INDIANAPOLIS — The turf they stood on holds some painful memories for the trio of University of Wisconsin football players representing the program Friday at Big Ten Conference Football Media Days.
All three Badgers seniors at media days — tight end Jake Ferguson, cornerback Faion Hicks and linebacker Jack Sanborn — played in the 2019 game, and they were invested in the 2017 game in their own ways.
But if UW reaches the heights it wants to this season, namely a Big Ten championship and the College Football Playoff title, they’ll have to exorcize their demons in Indianapolis. Lucas Oil Stadium hosts both events this winter.
“You sit here and you’re in awe,” Ferguson said. “You don’t realize how big it is when you’re watching on TV. You don’t even realize how big it is when there’s nobody sitting in the stands. And then you get here, people are screaming, and you’re like, ‘Oh my god, I can’t handle it.’”
Ferguson and Hicks were redshirt freshmen watching in dorm rooms as the undefeated, fourth-ranked Badgers fell behind the eighth-ranked Buckeyes 21-7 in the first half of the 2017 contest. UW fought back into the game after halftime and, after Chris James’ 1-yard touchdown run and a two-point conversion pass to Troy Fumagalli, the Badgers were behind 24-21 early in the fourth quarter.
The Buckeyes’ defense held firm from that point, allowing 37 yards on 14 plays and picking off an Alex Hornibrook pass on UW’s last possession.
As he watched, Hicks said he could barely contain himself.
“It was tough,” he said. “It was just kind of like being anxious, ‘Like, man, I can’t wait to be on that stage with those guys.’ Really just thinking when I get my opportunity, I want to make the most of it.”
Sanborn, already orally committed to UW as a four-star recruit, was at home watching his future team lose a heartbreaker.
When they got their chance to play Ohio State for a conference championship in 2019, they helped 10th-ranked UW engineer a 21-7 halftime lead and put a scare into the No. 2 Buckeyes. But a 17-point third quarter gave Ohio State a lead it didn’t relinquish and UW fell 34-21.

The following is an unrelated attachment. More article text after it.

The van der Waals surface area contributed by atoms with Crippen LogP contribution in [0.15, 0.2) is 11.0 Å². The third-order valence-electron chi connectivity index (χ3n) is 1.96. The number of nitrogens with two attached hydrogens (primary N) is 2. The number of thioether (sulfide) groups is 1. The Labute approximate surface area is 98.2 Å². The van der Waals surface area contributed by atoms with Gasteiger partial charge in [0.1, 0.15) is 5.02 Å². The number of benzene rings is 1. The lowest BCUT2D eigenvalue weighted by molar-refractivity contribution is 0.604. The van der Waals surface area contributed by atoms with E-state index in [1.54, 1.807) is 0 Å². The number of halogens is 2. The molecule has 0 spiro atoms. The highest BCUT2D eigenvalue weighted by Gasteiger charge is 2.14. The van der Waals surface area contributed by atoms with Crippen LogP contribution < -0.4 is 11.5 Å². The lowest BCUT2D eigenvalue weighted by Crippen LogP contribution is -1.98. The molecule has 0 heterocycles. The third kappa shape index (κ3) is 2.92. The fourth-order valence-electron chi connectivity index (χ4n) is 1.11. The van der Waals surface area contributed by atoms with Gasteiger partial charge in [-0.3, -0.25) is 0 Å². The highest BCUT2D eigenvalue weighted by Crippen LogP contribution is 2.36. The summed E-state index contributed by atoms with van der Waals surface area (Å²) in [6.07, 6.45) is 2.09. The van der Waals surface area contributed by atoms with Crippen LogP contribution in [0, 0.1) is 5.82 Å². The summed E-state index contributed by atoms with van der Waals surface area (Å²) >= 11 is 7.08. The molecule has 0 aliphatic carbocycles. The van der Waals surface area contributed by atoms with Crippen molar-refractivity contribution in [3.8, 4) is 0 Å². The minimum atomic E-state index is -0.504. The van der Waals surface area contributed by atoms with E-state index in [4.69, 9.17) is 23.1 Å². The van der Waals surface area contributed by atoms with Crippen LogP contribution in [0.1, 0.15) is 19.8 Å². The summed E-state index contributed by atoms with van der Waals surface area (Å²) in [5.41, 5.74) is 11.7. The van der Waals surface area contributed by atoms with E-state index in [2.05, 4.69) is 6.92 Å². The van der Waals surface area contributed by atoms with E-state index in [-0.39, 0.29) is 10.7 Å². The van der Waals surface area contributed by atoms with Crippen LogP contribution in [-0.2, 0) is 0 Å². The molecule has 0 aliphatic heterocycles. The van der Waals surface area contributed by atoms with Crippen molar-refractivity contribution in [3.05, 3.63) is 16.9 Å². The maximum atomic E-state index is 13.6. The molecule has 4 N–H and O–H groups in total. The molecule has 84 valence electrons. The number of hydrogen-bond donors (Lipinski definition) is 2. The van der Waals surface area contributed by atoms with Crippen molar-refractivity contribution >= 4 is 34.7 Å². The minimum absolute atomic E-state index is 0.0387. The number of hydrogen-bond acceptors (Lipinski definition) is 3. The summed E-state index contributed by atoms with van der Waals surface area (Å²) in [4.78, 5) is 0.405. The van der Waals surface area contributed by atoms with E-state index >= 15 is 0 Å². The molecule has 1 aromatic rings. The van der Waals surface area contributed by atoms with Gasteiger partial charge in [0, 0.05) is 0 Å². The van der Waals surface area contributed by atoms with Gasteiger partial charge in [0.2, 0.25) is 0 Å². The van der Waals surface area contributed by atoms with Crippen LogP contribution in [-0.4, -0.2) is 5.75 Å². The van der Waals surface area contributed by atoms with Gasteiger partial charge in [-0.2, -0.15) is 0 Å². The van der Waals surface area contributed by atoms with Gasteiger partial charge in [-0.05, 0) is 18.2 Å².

That game left a lasting impression.
“I always think about how it was kind of a tale of two halves,” Sanborn said. “I mean, the first half, I thought we played really good football and second half, not so much.
“I thought that we were a different team in the fourth quarter, and they were the same team that they were in the first quarter — fourth quarter, first quarter, they’re the same team. That was the difference. So we know that, we understand that. And that’s where we’re getting to. That doesn’t just happen in that game, that happens now, in the summer and spring ball. So I think everyone understands that. So it’s about what we do now so then when we get back here, we can finish the job.”
Ferguson let out a long sigh when asked of his memories of that night.
“We had a great mentality that year, we had a great message that we were putting out to guys, people were bought in. But it just kind of shows that we’ve got to do that much more to be able to complete something that we want to do,” Ferguson said.
This season will likely be the last chance for this trio to win a Big Ten title, something the Badgers haven’t done since 2012. All three decided to stay at UW instead of trying their hands at a pro career, and it’s unlikely they’ll do so again.
Hicks believes this opportunity was a reason this group, along with other seniors like receivers Danny Davis and Kendric Pryor, chose to play for the Badgers for another year.
“We had it in our hands and it was just gone, just like that,” Hicks said. “The window of opportunity is very small. It ain’t easy making it here, so when you do man, you’ve got to go all out and give it your all.
“Seeing the older guys being so disappointed not being able to take this ‘W’ home and how much this means to our program … it adds fuel to the fire, it kind of motivates me. All of our leaders right now are motivated by that. Right now it’s about coming back and proving everybody wrong.”
Get to know the Wisconsin Badgers' 2022 football recruiting class
Myles Burkett became the Badgers’ first Class of 2022 recruit when he announced his decision in January.
The 6-foot-1, 200-pounder from Franklin is a three-star recruit per 247Sports and Rivals, and showed great mobility and arm strength in his junior season. He battled back from a knee injury as a sophomore to throw for 1,236 and 11 touchdowns and rush for 180 yards and a score in a pandemic-shortened season.
He’s the first in-state quarterback to earn a scholarship out of high school since 2011.
As his recruiting stock started to rise, the Badgers were able to secure a commitment from Fall Rivers’ Barrett Nelson in late June.
The offensive tackle was 6-foot-6 and 255 pounds after his junior season, and his quickness off the ball has made him a load on both the offensive and defensive lines. Nelson is a three-star recruit per 247Sports and a two-star on Rivals.